Zen and the Art of Laptop Maintenance
Keep a motorcycle in good condition, and it will last longer and serve you better. The same goes for computers—especially laptops, which suffer a lot of wear and tear during travel and daily use. To keep your laptop looking shiny and running well as long as possible, you should clean the chassis and perform some basic maintenance periodically. In this guide, you’ll discover how to clean your laptop, keep the components tight and secure, evaluate the battery, and tidy up the operating system and hard drive to help increase performance.
Cleaning the Exterior, Screen, and Keyboard
Every three months or so, you should clean off the dirt, dust, fingerprints, residue, food particles, and other detritus that your laptop has accumulated during its travels. Concentrate on the outer case, the LCD screen, the keyboard (and touchpad, if one exists), the ports, and the cooling vents.
First, gather your cleaning supplies. Ideally you want a lint-free cloth (no rough or lint-harboring materials such as paper towels or washcloths), a can of compressed air, and a cleaning solution. If you have a few bucks to spare, you can buy cleaning solutions specially formulated for tech products and LCD screens at most electronics and general-merchandise stores. To save some cash, you can homebrew your own cleaning solution by mixing distilled water and white vinegar, fifty-fifty. Instead of distilled water you could use tap or bottled water, but some people say that it can leave mineral spots (though I haven’t had a problem with it).
If you’ve just knocked a full coffee cup or soda can onto your laptop, refer to our guide to cleaning a spill on a laptop for the emergency steps you should take.
A few words of caution before you start: Never use harsh chemicals such as bleach or even a general household cleaner on your laptop, as that could damage the case finish or LCD screen. Never spray any cleaning solution directly onto the laptop, either; instead, dampen a cloth with the cleaning solution and gently apply it to the case. Also, never use a can of compressed air after shaking it, and never hold it in any position other than upright when spraying, or else the chemicals in the can could burst out and cause damage. Finally, shut down the laptop and remove the battery from the bottom before cleaning.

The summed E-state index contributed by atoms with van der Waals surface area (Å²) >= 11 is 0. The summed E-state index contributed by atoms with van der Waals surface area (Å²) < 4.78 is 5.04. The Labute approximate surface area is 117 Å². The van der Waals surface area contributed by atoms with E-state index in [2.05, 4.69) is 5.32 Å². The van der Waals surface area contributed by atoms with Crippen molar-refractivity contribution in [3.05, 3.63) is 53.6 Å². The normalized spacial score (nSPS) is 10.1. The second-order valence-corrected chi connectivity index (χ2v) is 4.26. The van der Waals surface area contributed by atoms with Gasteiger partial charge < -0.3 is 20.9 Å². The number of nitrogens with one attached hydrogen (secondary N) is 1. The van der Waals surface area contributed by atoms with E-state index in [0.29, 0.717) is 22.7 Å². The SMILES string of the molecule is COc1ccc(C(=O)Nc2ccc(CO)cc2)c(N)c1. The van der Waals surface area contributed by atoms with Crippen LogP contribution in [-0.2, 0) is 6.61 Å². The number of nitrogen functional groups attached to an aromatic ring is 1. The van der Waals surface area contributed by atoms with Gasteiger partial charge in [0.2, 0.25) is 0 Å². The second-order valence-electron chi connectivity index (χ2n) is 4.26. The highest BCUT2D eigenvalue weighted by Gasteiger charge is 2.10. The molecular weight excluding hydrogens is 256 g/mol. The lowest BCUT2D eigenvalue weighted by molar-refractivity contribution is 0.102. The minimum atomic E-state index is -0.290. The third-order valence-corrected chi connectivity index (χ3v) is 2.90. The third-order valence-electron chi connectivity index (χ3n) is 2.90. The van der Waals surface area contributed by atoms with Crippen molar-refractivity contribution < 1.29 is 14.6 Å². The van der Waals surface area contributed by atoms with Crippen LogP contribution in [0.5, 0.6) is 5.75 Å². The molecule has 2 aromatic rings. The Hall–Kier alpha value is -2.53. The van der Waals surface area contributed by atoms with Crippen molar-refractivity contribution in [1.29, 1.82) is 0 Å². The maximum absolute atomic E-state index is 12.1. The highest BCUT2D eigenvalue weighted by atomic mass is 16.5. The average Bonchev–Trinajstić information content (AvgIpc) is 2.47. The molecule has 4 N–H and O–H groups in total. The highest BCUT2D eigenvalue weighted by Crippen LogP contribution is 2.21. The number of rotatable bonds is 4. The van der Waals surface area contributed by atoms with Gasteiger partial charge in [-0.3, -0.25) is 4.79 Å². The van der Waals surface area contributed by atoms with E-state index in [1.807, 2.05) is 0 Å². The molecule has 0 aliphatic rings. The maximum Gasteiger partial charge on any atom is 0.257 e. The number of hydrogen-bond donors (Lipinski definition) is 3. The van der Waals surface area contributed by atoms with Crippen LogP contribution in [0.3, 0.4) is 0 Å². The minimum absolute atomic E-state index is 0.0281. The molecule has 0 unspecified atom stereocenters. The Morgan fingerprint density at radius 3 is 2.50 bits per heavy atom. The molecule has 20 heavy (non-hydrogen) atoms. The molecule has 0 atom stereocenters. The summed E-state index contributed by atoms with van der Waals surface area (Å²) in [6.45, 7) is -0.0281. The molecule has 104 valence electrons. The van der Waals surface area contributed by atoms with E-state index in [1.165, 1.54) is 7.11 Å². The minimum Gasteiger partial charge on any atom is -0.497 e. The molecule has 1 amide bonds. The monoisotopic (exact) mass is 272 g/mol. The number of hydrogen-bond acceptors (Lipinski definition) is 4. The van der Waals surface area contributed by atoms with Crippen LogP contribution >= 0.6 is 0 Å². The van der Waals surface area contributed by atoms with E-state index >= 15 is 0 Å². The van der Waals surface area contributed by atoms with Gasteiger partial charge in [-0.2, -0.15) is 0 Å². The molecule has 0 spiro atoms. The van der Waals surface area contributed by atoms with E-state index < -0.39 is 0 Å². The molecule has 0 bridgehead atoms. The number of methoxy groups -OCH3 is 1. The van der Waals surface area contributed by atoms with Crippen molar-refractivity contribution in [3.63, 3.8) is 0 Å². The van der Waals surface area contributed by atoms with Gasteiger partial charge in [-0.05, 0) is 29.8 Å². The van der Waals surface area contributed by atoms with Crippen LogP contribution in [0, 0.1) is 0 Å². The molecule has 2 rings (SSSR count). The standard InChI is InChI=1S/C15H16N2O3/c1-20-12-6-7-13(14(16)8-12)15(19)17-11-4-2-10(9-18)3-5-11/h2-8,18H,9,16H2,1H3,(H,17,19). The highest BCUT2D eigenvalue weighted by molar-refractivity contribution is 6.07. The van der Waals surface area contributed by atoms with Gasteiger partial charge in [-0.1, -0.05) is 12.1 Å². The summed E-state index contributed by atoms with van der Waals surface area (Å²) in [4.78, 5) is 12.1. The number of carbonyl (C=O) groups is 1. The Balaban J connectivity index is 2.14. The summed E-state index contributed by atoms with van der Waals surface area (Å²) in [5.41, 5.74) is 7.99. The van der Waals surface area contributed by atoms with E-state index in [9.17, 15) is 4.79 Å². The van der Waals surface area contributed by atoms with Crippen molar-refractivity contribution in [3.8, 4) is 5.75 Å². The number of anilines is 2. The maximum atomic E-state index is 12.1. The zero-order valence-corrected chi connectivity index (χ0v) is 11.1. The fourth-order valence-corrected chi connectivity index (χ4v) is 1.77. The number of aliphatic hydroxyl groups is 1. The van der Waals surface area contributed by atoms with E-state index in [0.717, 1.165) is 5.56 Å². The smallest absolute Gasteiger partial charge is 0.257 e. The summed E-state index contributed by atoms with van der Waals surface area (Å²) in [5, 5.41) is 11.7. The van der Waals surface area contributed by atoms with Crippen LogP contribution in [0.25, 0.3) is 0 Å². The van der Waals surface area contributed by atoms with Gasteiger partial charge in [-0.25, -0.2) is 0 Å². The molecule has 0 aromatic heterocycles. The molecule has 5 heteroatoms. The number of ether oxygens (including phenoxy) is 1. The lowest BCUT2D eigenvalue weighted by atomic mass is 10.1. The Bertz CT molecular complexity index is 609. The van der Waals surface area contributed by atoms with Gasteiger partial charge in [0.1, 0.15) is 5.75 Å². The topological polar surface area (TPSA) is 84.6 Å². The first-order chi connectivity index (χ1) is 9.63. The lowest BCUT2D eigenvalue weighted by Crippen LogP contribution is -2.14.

For best results, start by spraying the compressed air to clean out the ports, vents, keyboard, and other cracks; dirt, grime, and food particles tend to be easier to dislodge when dry. Again, when blowing the air, keep the can straight and upright. For best results, sit down at a table and carefully hold your laptop while slowly turning it around. That way you should blow air at the laptop surface or into cracks and openings at an angle so that the particles blow out instead of into your laptop.
Next, apply the cleaning solution. Start with the LCD screen and the touchpad (if your laptop has one), since they are the most sensitive areas of your laptop's chassis. Lightly dampen the lint-free cloth with your homebrewed or store-bought cleaning solution, and gently wipe the screen and touchpad. For the remainder of the laptop, you could dampen the cloth a bit more and give it a little elbow grease, but be sure not to get liquid inside the case. Also, try to avoid wetting or wiping the manufacturer or Windows stickers, so that they stay readable (you never know when you might need to redeem the serial codes to obtain technical support or to reactivate Windows).
If you have a few sticky keys on the keyboard, you can try to remove and clean them (as well as the surface underneath) to get them working smoothly again. Use a small flat-head screwdriver or a butter knife to pry them up carefully. Though most laptop keyboards are designed for this kind of disassembly, don’t apply excessive pressure to the keys in case they aren’t meant to be removed. If you encounter undue resistance, check your laptop's documentation to verify whether the keys can be removed, and whether the manufacturer suggests a better way to do so.
To thoroughly clean removed keys, you can douse them in the cleaning solution, but make sure they're completely dry before reinserting them. For the surface beneath the keys on the laptop, and under the removed keys, you may have to use a toothpick or a similar pointy object to scrape off any sticky mess.
If you’re missing keys, or if too many are sticky or damaged, consider replacing the entire keyboard. Usually you can find them online priced from $10 to $30; if you're ready to try swapping keyboards yourself, read through our guide to learn how to replace your laptop keyboard.
Now that the laptop's case is clean, ensure that the machine is completely dry and assembled before reinserting the battery and turning the system back on.
Next Page: Tightening the Screws, Replacing the Battery, and Checking the System